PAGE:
The Silent Choice I Had to Make After the Death of My Mother

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It was the last day of June.

My wife and I walked back from the veterinarian’s office, where we had just said goodbye to our long-time family pet. An old, mixed-breed cat, cranky to everyone but me, who had moved to half a dozen new homes with me over the years.

Before we entered our building, something came to mind.

“You know, I can’t remember the last time that I really grieved,” I said.

I had lost my grandmother a little over a year prior, but I had lived away for a long time. She had declined significantly through dementia by the end, and I didn’t really have much contact with her. I was sad, especially for my own mother who was so close to her.

But it wasn’t grief — I’m not sure that I even knew how to do that. I felt silly that losing this old cat who had been with me since high school seemed to affect me so much.

The next day was the first of July, Canada Day. We were hoping to shake off the sadness by participating in some of the day’s festivities.

Shortly after getting out of bed that morning, the phone rang.

My wife accidentally answered on speakerphone and fumbled around to switch it back. Before doing so the voice on the other end, my sister’s husband, spoke uncertainly.

“I’m sorry to tell you, your mom passed away last night.”

“Hang up the phone,” I said sharply.

I was instantly offended that anyone could play such a cruel prank. After our years of shared struggle, my mother was the closest person I had. Each of the half-dozen or so times she had to leave home to find somewhere happier, safer, it was always she and I who went together. She was the only one who got me, and everyone knew it. She was off-limits.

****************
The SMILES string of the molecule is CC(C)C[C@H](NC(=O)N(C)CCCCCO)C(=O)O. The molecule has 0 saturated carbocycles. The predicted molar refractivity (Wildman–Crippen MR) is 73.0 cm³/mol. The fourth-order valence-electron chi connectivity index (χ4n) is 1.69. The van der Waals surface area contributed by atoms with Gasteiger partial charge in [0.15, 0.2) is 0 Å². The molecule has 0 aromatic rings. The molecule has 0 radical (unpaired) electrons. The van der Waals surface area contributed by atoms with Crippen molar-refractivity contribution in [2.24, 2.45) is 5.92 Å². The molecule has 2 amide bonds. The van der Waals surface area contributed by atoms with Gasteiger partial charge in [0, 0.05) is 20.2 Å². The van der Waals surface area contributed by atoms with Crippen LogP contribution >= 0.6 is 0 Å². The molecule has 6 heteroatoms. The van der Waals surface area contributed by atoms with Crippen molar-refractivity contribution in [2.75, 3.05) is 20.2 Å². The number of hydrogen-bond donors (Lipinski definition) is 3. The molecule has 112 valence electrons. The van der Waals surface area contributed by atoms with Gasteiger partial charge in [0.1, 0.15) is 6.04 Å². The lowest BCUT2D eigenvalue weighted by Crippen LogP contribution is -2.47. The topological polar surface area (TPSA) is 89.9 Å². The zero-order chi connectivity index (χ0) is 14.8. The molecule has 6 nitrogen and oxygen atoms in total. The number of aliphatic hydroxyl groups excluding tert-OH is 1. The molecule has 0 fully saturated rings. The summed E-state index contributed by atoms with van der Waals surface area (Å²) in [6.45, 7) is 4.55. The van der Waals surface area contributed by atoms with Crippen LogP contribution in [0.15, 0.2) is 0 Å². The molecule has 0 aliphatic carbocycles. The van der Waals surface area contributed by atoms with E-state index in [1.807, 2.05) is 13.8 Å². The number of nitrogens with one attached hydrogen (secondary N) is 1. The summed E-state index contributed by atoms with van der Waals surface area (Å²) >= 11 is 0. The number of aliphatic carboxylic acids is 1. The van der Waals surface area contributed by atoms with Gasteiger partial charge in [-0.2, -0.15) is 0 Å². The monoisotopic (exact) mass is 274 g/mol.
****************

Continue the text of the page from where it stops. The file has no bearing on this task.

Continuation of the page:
My wife finally managed to switch the call back from speaker and listened, her face as set and pale as limestone.

I felt my heart beat in my chest, hard, exactly six times.

Then it stopped. So did the rest of the world. My skin went cold.

Mom was 58.

Everybody knows it’s going to happen eventually. While we never seem to fully expect or believe that it will happen, we certainly don’t when it’s 20 years ahead of schedule with no warning.

The death of a parent can mean as many things to as many people who experience it.

For many it provokes grief, for some more intense than others. For some it’s a measure of guilty relief. For all its costumes; there is no right way to grieve. Trust me, self-styled, intellectual types like myself have been unsuccessfully groping around for it for centuries.

For all of us, however, it’s a reminder of perhaps the oldest and only absolute truth.

As certainly as we’re born, we will die.

I’ve spent more than half my life as a participant in the mental health sector — both as patient and professional. For the average person, the concept of parent is among the most profound and complicated.

Everything we are, everything we know for sure, for better or worse, has been germinated within at least the idea of a parent.

The boring little suburban family that still manages to manufacture enough relative melodrama to fill that necessary space in the home. The single working mother who sacrificed a life with her children in exchange for their being able to eat. The accidental father who wants to do right by his kids but paradoxically wrongs them as a means to this end. Same-sex parents, adoptive and foster parents, grandparents and more are not exempt from influence.

All of these that unleash children into the world share a little piece of their family psychology, and of themselves. We usually discover it most offensively when something changes, strips us of all pretension, and lays our basic inner workings bare.

Should we ourselves become a parent, in blood or name, our past becomes doubly weighty.

At the same time that we’re juggling our relationship with our own parents, we’re crafting our own. Usually we do unto ours that which was done unto us. We repeat the refrain we know. Of course, we convince ourselves it’s different this time, every time. Lather, rinse and repeat.